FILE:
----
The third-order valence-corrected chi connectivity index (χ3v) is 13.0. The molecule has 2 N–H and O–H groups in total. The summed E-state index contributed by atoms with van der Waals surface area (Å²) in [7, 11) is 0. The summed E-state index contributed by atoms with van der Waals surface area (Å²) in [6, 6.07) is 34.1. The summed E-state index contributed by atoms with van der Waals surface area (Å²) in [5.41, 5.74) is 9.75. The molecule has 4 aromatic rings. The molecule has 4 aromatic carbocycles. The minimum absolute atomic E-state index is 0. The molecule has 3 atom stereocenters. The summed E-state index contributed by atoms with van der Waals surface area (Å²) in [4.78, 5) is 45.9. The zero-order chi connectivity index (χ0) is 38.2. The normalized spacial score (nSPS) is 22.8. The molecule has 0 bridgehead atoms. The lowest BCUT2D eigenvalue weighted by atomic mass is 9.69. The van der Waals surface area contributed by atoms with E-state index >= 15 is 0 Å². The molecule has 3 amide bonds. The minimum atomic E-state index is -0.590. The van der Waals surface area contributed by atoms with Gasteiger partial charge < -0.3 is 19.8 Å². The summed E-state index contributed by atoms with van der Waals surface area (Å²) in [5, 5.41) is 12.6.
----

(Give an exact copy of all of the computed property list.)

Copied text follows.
The third-order valence-corrected chi connectivity index (χ3v) is 13.0. The molecule has 2 N–H and O–H groups in total. The summed E-state index contributed by atoms with van der Waals surface area (Å²) in [7, 11) is 0. The summed E-state index contributed by atoms with van der Waals surface area (Å²) in [6, 6.07) is 34.1. The summed E-state index contributed by atoms with van der Waals surface area (Å²) in [5.41, 5.74) is 9.75. The molecule has 4 aromatic rings. The molecule has 4 aromatic carbocycles. The minimum absolute atomic E-state index is 0. The molecule has 3 atom stereocenters. The summed E-state index contributed by atoms with van der Waals surface area (Å²) in [4.78, 5) is 45.9. The zero-order chi connectivity index (χ0) is 38.2. The normalized spacial score (nSPS) is 22.8. The molecule has 0 bridgehead atoms. The lowest BCUT2D eigenvalue weighted by atomic mass is 9.69. The van der Waals surface area contributed by atoms with E-state index >= 15 is 0 Å². The molecule has 3 amide bonds. The minimum atomic E-state index is -0.590. The van der Waals surface area contributed by atoms with Gasteiger partial charge < -0.3 is 19.8 Å². The summed E-state index contributed by atoms with van der Waals surface area (Å²) in [5, 5.41) is 12.6.